The Scranton tribune. (Scranton, Pa.) 1891-1910, May 01, 1896, Page 4, Image 4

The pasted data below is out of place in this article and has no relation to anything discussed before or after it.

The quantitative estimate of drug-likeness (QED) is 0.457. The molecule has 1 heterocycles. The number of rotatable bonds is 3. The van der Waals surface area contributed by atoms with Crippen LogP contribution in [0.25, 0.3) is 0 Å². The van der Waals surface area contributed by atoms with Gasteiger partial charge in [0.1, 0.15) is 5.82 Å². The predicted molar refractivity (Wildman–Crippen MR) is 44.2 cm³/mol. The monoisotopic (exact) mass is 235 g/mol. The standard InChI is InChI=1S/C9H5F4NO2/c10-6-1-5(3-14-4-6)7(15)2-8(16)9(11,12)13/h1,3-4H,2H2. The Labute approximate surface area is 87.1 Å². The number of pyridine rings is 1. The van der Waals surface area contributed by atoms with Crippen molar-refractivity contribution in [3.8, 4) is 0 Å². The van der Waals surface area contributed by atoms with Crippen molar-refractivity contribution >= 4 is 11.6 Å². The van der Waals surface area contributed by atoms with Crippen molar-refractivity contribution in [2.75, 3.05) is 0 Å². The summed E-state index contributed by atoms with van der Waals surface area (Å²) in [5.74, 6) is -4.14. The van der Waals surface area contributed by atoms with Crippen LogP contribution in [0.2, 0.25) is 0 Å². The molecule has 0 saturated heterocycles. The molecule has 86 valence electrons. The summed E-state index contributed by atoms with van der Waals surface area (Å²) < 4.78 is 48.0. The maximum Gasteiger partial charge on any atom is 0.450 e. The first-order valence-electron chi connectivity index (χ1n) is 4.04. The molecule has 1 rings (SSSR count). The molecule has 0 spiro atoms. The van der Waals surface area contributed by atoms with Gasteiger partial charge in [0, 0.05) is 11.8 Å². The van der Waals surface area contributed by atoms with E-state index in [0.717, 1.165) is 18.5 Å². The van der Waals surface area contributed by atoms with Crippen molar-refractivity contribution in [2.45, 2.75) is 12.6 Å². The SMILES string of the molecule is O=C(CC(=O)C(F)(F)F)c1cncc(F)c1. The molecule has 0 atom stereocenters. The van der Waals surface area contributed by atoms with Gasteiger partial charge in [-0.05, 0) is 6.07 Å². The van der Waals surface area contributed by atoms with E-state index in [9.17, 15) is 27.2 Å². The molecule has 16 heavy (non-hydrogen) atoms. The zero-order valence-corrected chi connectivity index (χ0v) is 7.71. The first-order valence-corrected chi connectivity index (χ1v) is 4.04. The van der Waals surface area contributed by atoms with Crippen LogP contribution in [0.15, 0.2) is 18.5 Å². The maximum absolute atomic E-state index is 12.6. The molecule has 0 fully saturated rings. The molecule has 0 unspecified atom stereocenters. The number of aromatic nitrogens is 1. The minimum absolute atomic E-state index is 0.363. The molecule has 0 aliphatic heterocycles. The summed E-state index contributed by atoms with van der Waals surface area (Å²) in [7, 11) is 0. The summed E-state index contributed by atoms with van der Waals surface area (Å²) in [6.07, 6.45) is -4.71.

4 THE ' 8CB ANTON ' TRIBUNE FBIDAY MORNING, MAY 1, 18D, ImVy aJ Weekly. Xo iaaity KdlUoa, IHblUDed at 8rntm, Pi., hr Tb Tribune Fas lihlnir OHnpunr. New York Oflci: Tribune Bulktlng. tank a Uray, Mauajer. t. P. KINGSBURY. Pat. Gim-i. Ma ' " C. M. RIPPLC, Ste-v Tm. LIVVS. BICMARP. Cwts. W. W. DAVIS. Imhu Maauea. ; W. W. VOUNOS. An. Maaa-a. TS?ID AT TH P0STOW AT SCRASTOS. FA. A sicosb-ous uau, Mama TTlnUTt" Ink," the iwnsnlieil Journal for adrw lima, rat THr SretNTox Tbii'n as lb Iwel edverlhlnf medium la Norttwaatern Yeaviva, kla. -J'rtutera' luk" kaow- Tav Wxxki.y TnintTxit, tsnird Evmt Ratunlay, t'oiiiaira Twelve Handaom Paava.nllh au Aliuii eanve of vm Kin ion, gl VllKdltl Jliwl lany. Kor Thnu Who ceinot Take Tiik Jiaii.v Tkibi t. Hie Weukly 1 lu-commendel u the kcu Uargalu (Joins. Only ! a Year, 10 Atlvanus tas Taiauaa la for Rait Dailv at the D., U and W. btallou at Hobolcen. SCRANTON, MAY 1, 1898. Tfee Tribune la tho only Republican daily la Lackawanna County, REPUBLICAN STATE TICKET. Congressroon-at-Large, G-LISIIA A. GROW, of Susqiichunno, SAMUEL A. DAVENPORT, or lirlaV Election Day, Nov. 3. Recognizing tho unusual Interest tak en by the people ot Scranton this year In the national snort, The Tribune haa sent a staff representative with the Scranton base ball club on Us Initial tour and his reports of the games will be as complete and accurate as If the club were playinK on home grounds. We scarcely need to add that In Its re ports of sporting news The Tribune la determined to surpass all comietltlon. Silver Men Will Not Bolt. The decision of Senators Wolcott and Shoup, reinforced by that of Gov ernor McConnell of Idaho, to abide by the decision of the St. Louis convention on the money question and to remain loyal to protection even though the ver dict of the Republican party be for the present unfavorable to bimetallism, is not only sensible but significant. It la probably not believed by either of these advocates of free silver coinage that the convention of June 7 will make any noticeable concession to their financial views. That that convention will nom inate Major McKlnley, who Is of all the candidates now before the party the one most favorable to a liberal use of Bilver In the currency consistent with fidelity to existing obligations. Is seem ingly assured; and to this slight extent mav the silver coinage men feel that their opinions have been considered. Hut the platform, as any child can now foresee, will be a blunt declaration for the gold single standard; and the fact that these three conspicuous sllverltes are willing to abide by such a plutform in preference to abruptly bolting party ties, proves that they anil presumably their constituents are not the hasty and hare-brained extremists that they have been pictured as being. ' As the case now stands the Republi can party, notwithstanding its present adherence to gold, is a better friend to silver than either the Democratic or the Populist party. While the last .named party professes to be for silver coinage, In reality it is for sheer flat money, and would. If It could, undo en tirely the Intrinsic value of our cur rency, and thereby plunge the finances of the country Into the wildest chaos. As for the Democratic party, that por tion of It which represents It officially is the direct Instigator of the present at tack In this country upon silver and not only would be content to see silver en tirely eliminated from the mints of the world but would also, had it the power, aggravate the present mischief that Is o largely its handiwork by contracting at one step our already none too ample circulation by the retirement of every outstanding treasury note and green back. The position of the Republican party- today Is lii favor of the firm maintenance of the present monetary standard, which Is gold; but It has no where given Indication that It would not welcome such a contingency among the principal nations as would enable it to feel safe In substituting the bimet allic for the single standard. In this respect it stands alone among the po litical parties of our time. ' Furthermore, the Republican party Is the; only party ' which holds out to friends of Bilver the inducement of a debt-paying, surplus-creating protec tive tariff, under which the balance of trade brings gold to our shores Instead of Bending It from them. If binietal . llsm is ever to prevail again in Europe, It will never be while Europe captures the lion's share of the profits in our foreign trade. So long as Europe can at will drain our gold !ny Its banks and sell it back to us at a fancy mar gin, Europe will not be likely to take steps toward the rehabilitation of sli ver. But let the United States, on tho gold basis, once give Europe a whole some drubbing at her own game and that, with our vastly superior" natural resources, our greater Inventive skill and our more manifest energy, we can One day do this, under the stimulus of the protective system, does not seem altogether Improbable and It will bo "trange indeed If Europe Itself will not turn to .bimetal! Ism In self defense. One thing at leaBt la certain. With out protection,, bimetallism' would do us ho good. Of the twoj protection Is . the more necessary; hence for Its sake those who favor the remonetlzatlon of silver may without stultification remain loyal to Republicanism, even though its declaration on that one point be unsat isfactory to them.: . . ,(,..)-. . . , . 1 v ' ---,' ; ' To Field-marshal KohlsaaT. belongs most of the credit , for. McKlnley's Bprlngfleld vlctdry. -He has certainly established his claim to the. leadership of publlo opinion in Illinois. . , , It U a hahlt of our Democratic friends to refsr to Senator Quay ti eontemptu mu terms as a, boss. But it U worthy of notice that the only boss in Penn sylvania who stands for the unit rule gag in national conventions Is a Demo crat yclept Harrity. : Senator Cameron has reached the city of Mexico and submitted to an inter view in which he reaffirms his confi dence in the ultimate triumph of bimet allism. Senator Cameron at all events has the courage of his convictions. Ineffectual Crooking. It will reassure those Republicans who believe that William McKlnlcy's nomination and election to the presi dency are practically assured that this probability of tho near future already sits heavily on the stomach of the In consolable "Larry" Godkln. Being con stitutionally opposed to whatever smacks of Americanism and Inherently predisposed to bow down before what ever pleases Great Britain. It 13 entirely natural that Mr. Godkln, In the ripeness of his political biliousness, should mark McKlnley wl.h the hit;'h honor of his disfavor. For has not McKlnley stood for protection and thereby mortally of fended the English? In an article which Is erroneously given the lending place In the table of contents of the May Forum, Mr. Godkin volunteers at considerable length his views of the political situation, and It need scarcely be added that those views are full of gloom. His conclusion Is that the Republican party. In Its search for a standard-bearer, has reached "a region of extraordinary Intellectual poverty and moral weakness," and he thinks that the election to the presi dency of Mr. McKlnley would be noth ing less than a national misfortune. But before he draws rein at this pessi mistic terminal, the sad-eyed prophet remarks: If the Republicans elect the presMnt next fall and have n majority l txn.li houses, they will probably puss soinetiiili:t like the old Mi-Kinky tariff bill, ami lln-y will Kenorully suppose that this will bilittf in an era of prosperity; but ll will not do so any more than the old McKlnley tariff which led to the terrible defeat of IWi. It will be full of excesses and nbuses which will bring about anotlur react Ion, and there will then be In a few years another kind of tariff with a similar result. Uneo a community adopted the plan of getting rich by legislation It bids good-bye to steadiness. No matter what acts are passed, the mass of .the population remains poor or falls in business, und then lays the blame on the legislation or on the leg islators, and tries new men or new meas ures. It has always been so, anil will al ways be so. The government of the day Is always responsible for both the weather and the crops, anil this alone will make McKlnley' election a national misfor tune. It Is not that he will make a pro tective tariff tha we fear, but that he will make another tariff which people will not put up with very long. If the new McKlnley tariff which Brother Godkln correctly perceives as a certainty of the near future will suc ceed as well In furthering the develop ment of American Industry as tho old did until Its good effects were neutral ized by the dread of Democratic exper imontatlon, the great majority of Amer ican electors will be satisfied. The lat ter law may not have been perfect In all Its details. In some schedules It may have gone a trifle higher than was really necessary, although thle, if an error at all, was manifestly an error on the side of safety. But In comparison with the mongrel deficit measure which took Its place, with Its dread concomit ants ot doubt, debt and disaster, and its Infliction upon the nation of bil lions of dollars' loss, It stands forth today In the memory of the American people as a success so pronounced that all tho chatter of all the mugwumps from Portland, Me., to San Diego will not subtract one gleam from Its luster. In enumerating the causes of Major McKlnley's popularity one should not forget the opposition to him of the New York Evening Post America's Real Discoverer. The fact that the people of Bristol, on the west coast of England, are prepar ing to celebrate, on June 27, 1897, with fitting pomp, the four hundredth anni versary of the completion of the first of the voyages of western discovery un dertaken by John and Sebastian Cabot, the practical result of which was that North America became a possession of progressive England Instead of a de pendency of retrogressive Portugal or Spain, Is of more than casual Interest to the people of the United States. While Columbus antedated the Cabots In the honor of finding land In the un known western seas. It Is pretty well conceded by modern historians that it was the Cabots who first set foot upon the mainland of North America. If, therefore, we owed to Columbus, four years ago, the sentimental debt which was so magnificently liquidated by the commemorative, dedication of the Chi cago World's fair, shall it be said that we are ready to Ignore the more prac tical obligation under which we as a nation rest to the two Intrepid marin ers of mother England? Our consul ut Bristol, Lorln "W. La throp, well says upon this subject: It should be for the United States to take the initiative and not Bristol. A res blent of Bristol, in a Bristol ship manned by a Bristol crew, pre-empted the conti nent of North America for the Enitlli-h-spcaklng race. The primary end funda mental title of the people of the l.'nited States to the soil of their country rests se curely on the Cabot voyages. A vast ter ritory wus reserved for the expansion ot England by these Bristol expeditions, and the great nation that we have built up on these pre-empted lands should seize next year's opportunity to honor the Cabots and to pny a graceful compliment to Bris tol. 1 make no foolish claims for !he Cabots. What they actually accomnlls'.iea was to take possession of the country la the name of tho kintr of England, and their action was tacitly recognised by Spain and Portugal In the most praelle.il and effective way. Jn'apltQ of the fact that neither of thefd two countries ever attempted to found a settlement in North America, they claimed between them ill the New World. The famous bull Of Pone Alexander VI., issued in 1493, divided all tho New World between Bnnln nml f..i: lugal. England, thoush a Catholic coun try, was not even considered, and wh-n John Cabot asked Henry VII for permis sion to gall on his first expedition the Spanish Ambassador at London advl.;ed his sovereigns of the circumstance. He rerelved from Ferdinand and Isabella, however, Instructions to Inform Henry that England was free to hazard tho pro ject, but must tnlto cars that the enter prise should be carried out without pYeju dlce to the rlirhts of Spain and Portugal. As subsequently set out, these rights wero, under tho Pope's bull, as defined by .tno treaty of Tordeslllas. that Portugal owned Labrador and Newfoundland, nnj that. Spain owned the mainland to the south; but no attempt was made to enforce these barren rights. England whs left to Develop the discoveries of the Cabots lis she would. Consul Lathrop believes that there could be devised no better way of com memorating the deeds of the Cabots than by the presentation to the city pf Bristol by the United States of a statue of Sebastian Cabot, of whom an excel lent likeness has been preserved. He suggests that it.be erected In Bristol by the bank of the river whence the vessel, 299 yVars ago come next Wednes day, set out on Its memorable voyage, since thus it would not only honor the memory of those brave voyagers bat also testify to American appreciation of the far-reaching results of that fateful venture on the unknown ocean. The suggestion Is so manifestly appropriate, at this special time of diplomatic dif ference with the motherland, that wa trust to see it acted upon by congress and by citizens unofficially. In the present very . evident popu larity of William McKlnley Speaker Koul can find consolation by re flecting that It will doubtless be his turn four or eight years hence. Several of the. sneakers at Allentown went out of their way to deride Senator Quay, which fact, coming from Demo crats, Is naturally Interpreted as a compliment. Wc consider that the Philadelphia Times takes a mean advantage of Rob ert E. Pattison's ubsence In the West to draw n parallel between him and Grover Cleveland. Mayor Bailey, having got safely upon the Harrity band wagon, need now have no further hesitancy in making those appointments. THE HYPNOTIZED REPORTER. I have read with considerable Interest the accounts of proceedings ujiainst a woman on the West Side, who has been endeavoring to earn ? living by telling fortunes 'Tor lucre" by cards. The lie counts of the keen detective work of Mr. Lcyshnn, who went over to Hyde Park and neatly trapped tho poor woman by having his fortune told, have Interested me very much. In fancy one can ace the triumphant smile of the sleuth as he put up a dollar and asked the womitu to give its equivalent In information con cerning the future. It requires skill to carry out a Job of this kind that would entitle one to the star character In a ro mance of the Lakeside series. And then the information is given out that the chlef-of-pollee will promptly move upon the fortune-tellers of the city und drive them oil the earth if necessary. This may be all right according to luw, but, although I may bu alone in the opin ion, I do not hesitate to say that it looks like rather small business to occupy tho time of officials in a community like Seron ton, where there Is so much that needs the attention of guardians of the peace, it is my humble opinion that the time of the chlef-of-pollce and county detective can be more profitably employed In the In terest of law and order than by chasing a lot of impecunious women who seek to make a livelihood by revealing the future to those who have faith and fifty censt or a dollartosettlefor the information. The law fixes a. penalty for those who for "lucre pretend to reveal the future." While It may not be the case with the Hyde Park woman, It Is certain that many of the fortune-tellers actually believe in the predic tions that they make by cards; the posi tion of the heavenly bodies, or other meth ods by which future events are foretold. If they are sincere In their occupation, why should they be persecuted by a law that has been long considered a dead-letter affair? If tho fortune-teller, with her greasy pack of cards. Is a menace to law and order, and the only element that threatens the future wellfare of the Electric City, let her be dragged from haunts of corned beef and cabbage at once and placed behind the bars for safe keep ing. But It teems as though many other crying evils that surround us should re ceive attention before detective work and obsolete laws are applied to the woman who "cuts the cards" for the curious. I am pleased to notice an Improvement in the condition of streets in the central part of the city. Asphalt pavement kept clean by the flushing process, is a thing of beauty and a joy forever, or at least until It becomes necessary to evoke the services of the repairing corps. For the absence of dust let us be truly thankful and live in hopes that no false economy or ex perimental spirit will again place unof fending citizens at the mercy of street sweepers, who simply stirred up the loose dirt and placed It In better condition to be floated on every passing breeze, The timid wheelman now hath his woes In common with the rest of humanity. One who has had a narrow escape from col lision with a Scranton "scorcher" would scarcely believe that anything could bar rass the festive wheelman. But the bicy cle rider has a common enemy in the Jehu. Tho reckless driver who will sometimes spare the pedestrian In a momentary spasm of good nature, seldom misses an opportunity to run a wheelman off the road. Many complaints have been made this spring of the Jehus who have delib erately attempted to run down wheelmen, and it is probable that serious trouble will result before the summer Is over unless the mania for colliding with bicycle rid ers is checked. A cowardly attempt was made the other day near the Driving park by one of these knights of the curry-comb, to run down a lady bicyclist who was out for a pleas ure ride with her husband. As the wo man was quite a distance In advance of her husband the stable boy evidently thought she was without an escort und de liberately attempted to run over her with the road cart In which he was seuted. The woman came very near falling down an embankment In her efforts to keep out of the way until her husband could com? to the rescue. He very soon gave tho 'ostler to understand In phrases emphatic, If not elegant, that any Jehu who ran over h's wife would not stand a very good chance of living to become one hundred years old. The stableman huntr his head and drnv rapidly away, evidently convinced thut lie had been assuming some risk In trying to torment the bicycle riders. In these days of fakirs and fake schemes the newspaper man seems to come In tor quite a shire of reproach that Is brought on by ambitious individuals who pose ae Journalists. During the centennial year and the World's fair the fuko newspaper racket was worked extensively by a class of well-dressed trumpi. who, under pre tence of representing Ihls paper or that, sotipht to brat their way in u manner be neath the standard of the most hungry lroe-luncher in the nexvwiapor business. There Is no question that the Journalistic! profession contains mai;y persons of ab normal appetite who ore better qualified to act ns scavani rs than to represent a h.),uihuih lii-niii;., uui ,,. eeiiia (fe in small when compared to the army of wuuei-ne reiuiiiertf, veniur.ue tramps, who annihilate the free lunch In tha guise of newspupor men. The !atet spectmen-of this class to sf. fliet Scranton is a very fresh young man who claims to represent the New York World. This pretty creature drease well and finds among young gliU In the ,.ty many converts who swudow his fairy stories and gaze with awe upon the real, live reporter who has promised to wrlt, them all up In the World, The World rep. rouentatlve gives the. girls a visiting card that looks as thoush It might have been printed on a three-dollar press. He has succeeded In making several promising conquests, It Is nld, on the strength of his journalistic d renins, und is liable to be. come a grer.tcr favorite than a matlnse Adonis, In his peculiar line. It may be poPBible that this Individual la the repre sentative of tho World It Is nald thai p.lmost anything goes on the World thec duys but I would advise the young vo. men who have been charmed by tho Vro porter" not to puj anything in advt! vrt for tho notices they sre to reeelvo in th World. I am Inclined to th'nk that thif journalist resides In Petersburg and that his mother takes In waahing to buy his fine clothes and calling cards. MAY'S MEMORIES. Written for The Tribune. ' ' Sweetheart Q true, what does May bring for you, ..... Blithesome May. gladsome May Bright, beautiful, blossoming May? Memories fond und tender and true. These I know she holds for you. Dream ef day of amber hue. My old Sweetheart. Sweetheart so sweet, what shall May do for you. llonny May. fairy May. Bright, beautiful, blossoming May? ('roeaus-rlch in her blossoms fair. They are as free as the mountain air, 1 "reams and flowers are everywhere. My old Sweetheart. Sweetheart to fond, how shall May favor you, Gen'roua May, gladsome May, Bright, beautiful, blossoming May? ct of the shadows that line the way, Thtre conies a voice which seems to say; "lave mn alone with beautiful May . And my old Sweetheart." N -Edward A. Nlvcn. THE TRIBUNE HAS SENT A STAFF R V. PRESENT AT I V E WITH THR KCUAXTON RAPE HALL CLUB ON ITS PRESENT Till'R. I!MAP TOMORROW HIS COMPLETE REPORT OF THE OPENINU GAME AT 8PIUNGF1ELD. HILL & CGNNELL 1 MO l3 H. WASHINGTON KSL Builders AND Makers OF AND OFFICE SUPPLIES See our line before you buy. We can surely please you. THE 1 I blllkllf 422 LACKrWIHM AWE. NOW IS THE TIME TO " Rakes, floes, Spad?s, Garden Forks, Garden BarrouJs, Garden Trowels, Priming Shears, Carpef Whips, WE SELl THEM. F80TE & SHEAR CO,, W'.SHINuTO! AVE'iUL ON THE LINE OF THE cisii mm n arc located the finest fishing und hunting crouiuls in tho world. Descriptive books on application. Tickets to all points In Maine, Canada and Maritime I'rovlneen, Minneapolis, St. Ptuil, Canadian and Vnlteil States Northwest. Vnnvouvor, Seattle. Tacoina, I'ortlauJ, Ore., San I'lasicltico. First-Glasi Stopinj aid Dinln: Csrs attached to r 11 throUKht tr.ilns. Tourist cars felly fitted with bcddiniv, curtain and specially adapted to wnnts of families may be had with second -chu'S HcIirIs. Hates always less than !a othrr lines. For further Information, time tables, a:c. on application to E. V. SKINNER, G. E. A., 353 Broadway, New York. New Books 1 New Stationery New Periodicals GHRSTOCt IS KOWCCm?LETE. ' ' BEIDLEMAN, THE BOOKMAN, Enforced and Improved Store, . r 1 . . 4,7 f Frece St., Opp. "The Commonwealth " ill n ftnimrii tllll 6 (iUltLL i 1 131 1N0 133 N. WASHINGTON AVE. Ul Ml MilfMl Jewell's Wqifj Coolers and Fillers. WHite Mooniain.lce Cream Freezers BABY CARRIAGES A Feast For Bargain Seekers In Our Cloak Department. . BCsThls is an opportunity that is presented only once In a lifetime. The sale surely cannot last long when goods go at such a low price. So come early, and you will not be disappointed. THE NEW WOMAN'S SHOE II BE 1 10 The Most Perfect Fitting Shoe Made. At Full Line in All Widths at BANISTER'S LITTLE DRM 1 Flowing from a little pen have freed a million slaves. Yes, a whole nation. We have pens and inks enough in all varieties to free the nui verse. We have also the nec essary accompaniments of STATIONERY OF ALL KINDS in paper, aud all the novel ties in correct Reception, Vis iting, Wedding and At Home Cards, in all sizes and stylos. Kindly bear in mind that we keep n full line of Blank Books and office supplies. II Stationers and Engravers, Hotel Jermyn Building, Scranton, Pa. !kv,". ... .. ,v ' ?;.',.-. r - ...NV;A-'--'--.';'v:rv .'.-:--!.s-?;l r ii"vi;. -fast ffiseln witb WihfaFeef HAS THE BEST E1N THE MARKET. 6 PAIRS FOR $1.25. HIVE YOJ EVIR WCFH THIS KliD? MERCHANT TAILORING Hpf Inn end Bummer, from SSO up. Trotuwr Iih'm undOT .iconU, tort'lun una I'.om no tairlc. mad tu ureter toault tiwnuwt . tidioue lu prion fit and w. rlcinaulU:. D. BECK. 337 Adams Ave. DEYN9LDS . We have selected all of our odd lots of Ladies', Misses' and Children's Reefers, Capes, Jackets and Dresses both of this and last season's production, and WILL PLACE THEM ON SALE II Iff NT 9 IT $1.00 EACH, In many instances this covers only about one tenth the cost. There are less than ioo Garments in, all. 1 illll Green and Wax Beans Cucumbers, Radishes Lettuce, Cauliflower Ripe Tomatoes, Etc. PIERCE'S MARKET. Pi l!H 326 Washington Ave., SCRANTON, PA. TELEPHONE 555. PROFESSIONAL CARDS. Dentists. DR. WILLIAM A. TAPT, PORCELAIN. Brldre and Crown work. Office, 3tt Washington avenue. C. C. L.VUBACH. SURGEON DENTIST. No. 115 Wyoming avenue. . R, M. flTRATTON. OFFICE COAL Ex change. Physicians and Surgeons. DR. A. TRAPOLD, SPECIALIST IN Diseases of Women, corner Wyoming avenuo and Spruce utreet. Scranton. Of fice hour. Thursdays and Saturday, I a. m. to 6 p. m. DR. KAY, W PKNN AVE.: 1 to 8 P. M. : call :0C2. Dls. of women, obstretrlca and und all dla. of chll. DR W. E. ALLEX, 'tis North Washington avenue. DR. C. L. PREY, PRACTICE LIMITED, distaste of th Eye, Ear. Nose and Throat; offlep. 122 Wyoming avo. Re. deme. 5IVlno street. DR. L. M. GATES, 135 WASHINGTON ave'iiip. Ofllre lioum, 8 to a. m 1.34 to 3 an t 7 to 6 p. m. Residence 309 Madi son avenue. DR. ,T. C. BATESOx7 TTJESdXysITnD Frl'lnys, ot Sir, Linden etreet. Office hour 1 to 4 p. m. PR fl. W. LAMERKAtJX,nrSPEClTLr 1st on rhroulc rtNeKsea of the heart, lunsa, liver. kMncy and cinlto url rnry i1!r,ea.rti. will Occupy the oflliv of Dr. P.oo, ?12 Adam avenue. Office hours 1 to S P, in. Lortn . THE IlEPtiBLIC BAVINGS AND Loan Afsocliition will loan you money on 'A!tr terms and pny you better on Investment than nnv other nocl.-itlon. Call on S. N. Cnltendor, Dime Ilunli hiillrtlnjr. Wire Sreeit. lOi. KCETTEU REAR Ml LACKA wanna avenue, Hcranton, Pa., raanufac turer of Wire Screens, Hotel and Restaurants. Till'. ELK CAPE, 1 and 111 PRANK Un avenue. Rates reasonable. P. ZEIOLKR. Proprietor. plum in co. aCHANTON HOUSE, NEAR D L. W. paaaeiiger dopoL Conducted on tha European plan. VICTOR KOCH. Prop. WESTM1N8TERh6tK1 Cor. Sixteenth Bt. and Irving Placet, . New York. Rates, 13.60 per day and upwards. (Ameri can plan) & N. AN ABLE. Proprietor. .. It THE PEOPLE REQUIRE A properlv nttlno;. stylish ehoeat a fair lirice. Yon will Had a room full of Just tnU at mwm si sit Spruce St., Hotel Jermya Building. Our NEW CENTURY Shoe Is etactly the shade yon neod In yonr hnalnnw. For meu or (or women, REPAIRING. S,T, ,,,,,, Lawvcrj. WARREN KNAPP, ATTORNEYS and Counsellors at Law. Republican building-. Washington avenue. Scran. jton, Pa. JEHSUPS sc hand, attorneys and Counsellors at Law, Commonwealth building, Washington avenue. W. H. JESST7P, HORACE E. HAND. W. H. JEHStTP, JR. PATTERSON ft WILCOX, ATTOR neys and Counsellor at Law; offices and ( Library building. Scranton, Pa. ROSEWTCLL H. PATTERSON. WILLIAM A. WTLCOJC ALFRED HAND.' WILLIAM J. HAND. Attorneys and Counsellors, Common wealth building. Rooms It. to and 31. PRANK T. OKKLL, ATTORNEY-AT. Law, Room 6, Coal Exchange, Scran ton, Pa. JAMES W. OAK FORD, ATTORNEY-at-Law, rooms M, M and K, Common wealth bullrtln. SAMUEL W. EDOAR. ATTORNEY-AT" Law. Office. 817 Spruce St.. Scranton. Pa. L. A. WATERS, ATTORNEY-AT-LAW, 4211 "Lackawanna ave.. Scranton. Pa. URIE TOWNBBND. ATTORNEY-AT-Law. Dime Bank Building, Scranton, Money to loan In large sums at I per cent. C. R. PITCHER, ATTORNEY-AT. law, Commonwealth building, Scranton. Pa. C. COMEGY8, 321 SPRUCE STREET. D. B. REPLOGLE, ATTORNEY LOANS negotiated on real estate security. 401 Spruce street. B. P. KILLAM. ATTORNEY-AT-LAW. 120 Wyitmlnir ave.. Bcranton. Pa. JA8. J. H. HAMILTON, ATTORNEY-AT. law, 43 Commonwealth bld'R. Bcranton. i. ii. C. RANC1C 130 WYOMINO AVE. r;. -:c3- ...r-V7 . Architect.'. EDWARD H. DAVIS. ARCHITECT. Rooms 24. . 25 and SG, Commonwealth huUitlne;, Bjranton. E. L. WALTER. ARCHITECT, OFFIOB rear of ftiS Washington jivonue. . LEWIS HANCOCK, JR.. ARCHITECT. 4SS Spruce st.. cor. wash. ave.. Scrnntonj BROWN ft MORRIS, ARCHITECTS. Price building, Uti Washington aveaua. Scranton. i Schools. SCHOOL OP THE LACKAWANNA. Scrantnn, Pa prepares boya and girls) for college or business; thoroughly: trains yniinc; children. Catalogue at re quest. Opens WuH mber 9. REV. THOMAS M. CANN, WALTER H. BtJELL. MISS WORCESTER'S KINDERGARTEN' and School, 41S A'liuns avenue. Bprlnir term April 18. Kindergarten $10 per term. SccJ.4. O. R. CLARK ft CO.. SEEDSMEN AND Nurserymen; store 14 Washington ave nue; green hoiice, I860 North Main ave nue; store telephone 783. Miscellaneous. BAUER'S ORCHESTRA MUSIC FOR balls, picnics, parties, receptions, wed. dings and concert work furnished. For terms address R. J. Bauer, conductor. UT Wyoming avenue, over Hulbert's muslo store. MEGARGEE BROTHERS, PRINTERS supplies, envelopes, paper bags, twine. Warehouse, 130 Washington ave.. Scran, ton. Pa. PRANK' P. BROWN A CO.. WHOLE sale dealers In Woodwafe, Cordage and Oil Cloth, no West Lackawanna ave. THOMAS AUBREY. EXPERT AC countunt and auditor,' Rooms 18 and Ml Williams Building, opposite postomca, - Agent (or tha Has Fir Extinguisher.